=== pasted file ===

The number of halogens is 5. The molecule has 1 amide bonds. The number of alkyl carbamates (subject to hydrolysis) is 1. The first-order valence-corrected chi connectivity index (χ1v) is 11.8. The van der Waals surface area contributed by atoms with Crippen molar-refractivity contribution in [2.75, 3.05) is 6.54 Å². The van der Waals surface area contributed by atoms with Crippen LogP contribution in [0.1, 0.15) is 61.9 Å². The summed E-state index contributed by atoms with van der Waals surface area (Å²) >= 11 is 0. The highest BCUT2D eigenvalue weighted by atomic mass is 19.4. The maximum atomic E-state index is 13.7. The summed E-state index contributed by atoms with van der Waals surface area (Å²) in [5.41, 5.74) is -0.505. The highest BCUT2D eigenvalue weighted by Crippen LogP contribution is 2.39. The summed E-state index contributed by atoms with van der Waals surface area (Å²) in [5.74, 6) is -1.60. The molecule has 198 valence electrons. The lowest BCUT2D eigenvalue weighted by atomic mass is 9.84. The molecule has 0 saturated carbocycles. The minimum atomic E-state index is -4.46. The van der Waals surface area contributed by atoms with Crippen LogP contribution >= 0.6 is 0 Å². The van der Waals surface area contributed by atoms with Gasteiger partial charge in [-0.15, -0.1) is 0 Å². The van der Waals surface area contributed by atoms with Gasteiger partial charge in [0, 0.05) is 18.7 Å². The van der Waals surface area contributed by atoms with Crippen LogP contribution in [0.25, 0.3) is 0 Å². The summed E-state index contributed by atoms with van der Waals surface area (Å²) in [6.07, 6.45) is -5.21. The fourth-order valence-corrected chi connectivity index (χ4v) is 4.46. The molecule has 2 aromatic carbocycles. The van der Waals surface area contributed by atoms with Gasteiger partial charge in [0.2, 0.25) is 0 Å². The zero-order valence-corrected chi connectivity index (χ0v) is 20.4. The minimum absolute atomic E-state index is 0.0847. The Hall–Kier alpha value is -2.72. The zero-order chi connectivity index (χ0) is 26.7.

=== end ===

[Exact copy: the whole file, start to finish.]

The number of halogens is 5. The molecule has 1 amide bonds. The number of alkyl carbamates (subject to hydrolysis) is 1. The first-order valence-corrected chi connectivity index (χ1v) is 11.8. The van der Waals surface area contributed by atoms with Crippen molar-refractivity contribution in [2.75, 3.05) is 6.54 Å². The van der Waals surface area contributed by atoms with Crippen LogP contribution in [0.1, 0.15) is 61.9 Å². The summed E-state index contributed by atoms with van der Waals surface area (Å²) >= 11 is 0. The highest BCUT2D eigenvalue weighted by atomic mass is 19.4. The maximum atomic E-state index is 13.7. The summed E-state index contributed by atoms with van der Waals surface area (Å²) in [5.41, 5.74) is -0.505. The highest BCUT2D eigenvalue weighted by Crippen LogP contribution is 2.39. The summed E-state index contributed by atoms with van der Waals surface area (Å²) in [5.74, 6) is -1.60. The molecule has 198 valence electrons. The lowest BCUT2D eigenvalue weighted by atomic mass is 9.84. The molecule has 0 saturated carbocycles. The minimum atomic E-state index is -4.46. The van der Waals surface area contributed by atoms with Crippen LogP contribution >= 0.6 is 0 Å². The van der Waals surface area contributed by atoms with Gasteiger partial charge in [-0.15, -0.1) is 0 Å². The van der Waals surface area contributed by atoms with Gasteiger partial charge in [0, 0.05) is 18.7 Å². The van der Waals surface area contributed by atoms with Crippen LogP contribution in [0.25, 0.3) is 0 Å². The summed E-state index contributed by atoms with van der Waals surface area (Å²) in [6.07, 6.45) is -5.21. The fourth-order valence-corrected chi connectivity index (χ4v) is 4.46. The molecule has 2 aromatic carbocycles. The van der Waals surface area contributed by atoms with Gasteiger partial charge in [0.2, 0.25) is 0 Å². The zero-order valence-corrected chi connectivity index (χ0v) is 20.4. The minimum absolute atomic E-state index is 0.0847. The Hall–Kier alpha value is -2.72. The zero-order chi connectivity index (χ0) is 26.7.